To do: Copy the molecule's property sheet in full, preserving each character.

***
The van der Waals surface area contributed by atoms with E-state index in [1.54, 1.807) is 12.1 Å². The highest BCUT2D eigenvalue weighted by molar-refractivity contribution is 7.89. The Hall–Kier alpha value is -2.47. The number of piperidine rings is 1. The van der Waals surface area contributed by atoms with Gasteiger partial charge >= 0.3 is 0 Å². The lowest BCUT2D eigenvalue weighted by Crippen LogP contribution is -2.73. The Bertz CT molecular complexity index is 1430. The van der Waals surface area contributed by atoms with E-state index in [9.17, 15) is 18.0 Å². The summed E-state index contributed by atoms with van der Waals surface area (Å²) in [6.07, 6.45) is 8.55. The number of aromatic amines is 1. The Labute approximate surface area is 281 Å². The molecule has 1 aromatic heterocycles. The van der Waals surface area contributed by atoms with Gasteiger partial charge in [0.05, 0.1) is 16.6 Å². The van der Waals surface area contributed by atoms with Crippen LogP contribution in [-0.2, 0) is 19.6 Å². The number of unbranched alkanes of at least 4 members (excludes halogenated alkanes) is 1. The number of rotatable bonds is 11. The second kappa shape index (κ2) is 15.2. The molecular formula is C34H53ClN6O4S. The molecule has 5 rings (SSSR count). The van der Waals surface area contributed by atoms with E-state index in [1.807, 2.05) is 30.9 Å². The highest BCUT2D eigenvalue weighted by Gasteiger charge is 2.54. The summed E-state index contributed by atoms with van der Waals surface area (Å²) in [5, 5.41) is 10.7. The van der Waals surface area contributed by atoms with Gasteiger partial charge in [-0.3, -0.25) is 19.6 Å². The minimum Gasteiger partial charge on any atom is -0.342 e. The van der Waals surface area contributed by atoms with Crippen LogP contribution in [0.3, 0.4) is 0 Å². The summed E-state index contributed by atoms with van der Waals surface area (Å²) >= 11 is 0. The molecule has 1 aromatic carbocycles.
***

The van der Waals surface area contributed by atoms with E-state index in [1.54, 1.807) is 12.1 Å². The highest BCUT2D eigenvalue weighted by molar-refractivity contribution is 7.89. The Hall–Kier alpha value is -2.47. The number of piperidine rings is 1. The van der Waals surface area contributed by atoms with Gasteiger partial charge >= 0.3 is 0 Å². The lowest BCUT2D eigenvalue weighted by Crippen LogP contribution is -2.73. The Bertz CT molecular complexity index is 1430. The van der Waals surface area contributed by atoms with E-state index in [9.17, 15) is 18.0 Å². The summed E-state index contributed by atoms with van der Waals surface area (Å²) in [6.07, 6.45) is 8.55. The number of aromatic amines is 1. The Labute approximate surface area is 281 Å². The molecule has 1 aromatic heterocycles. The van der Waals surface area contributed by atoms with Gasteiger partial charge in [0.05, 0.1) is 16.6 Å². The van der Waals surface area contributed by atoms with Crippen LogP contribution in [-0.2, 0) is 19.6 Å². The number of unbranched alkanes of at least 4 members (excludes halogenated alkanes) is 1. The number of rotatable bonds is 11. The second kappa shape index (κ2) is 15.2. The molecular formula is C34H53ClN6O4S. The molecule has 5 rings (SSSR count). The van der Waals surface area contributed by atoms with E-state index in [1.807, 2.05) is 30.9 Å². The highest BCUT2D eigenvalue weighted by Gasteiger charge is 2.54. The summed E-state index contributed by atoms with van der Waals surface area (Å²) in [5, 5.41) is 10.7. The van der Waals surface area contributed by atoms with Gasteiger partial charge in [-0.3, -0.25) is 19.6 Å². The minimum Gasteiger partial charge on any atom is -0.342 e. The van der Waals surface area contributed by atoms with Crippen LogP contribution in [0.3, 0.4) is 0 Å². The summed E-state index contributed by atoms with van der Waals surface area (Å²) >= 11 is 0. The molecule has 1 aromatic carbocycles.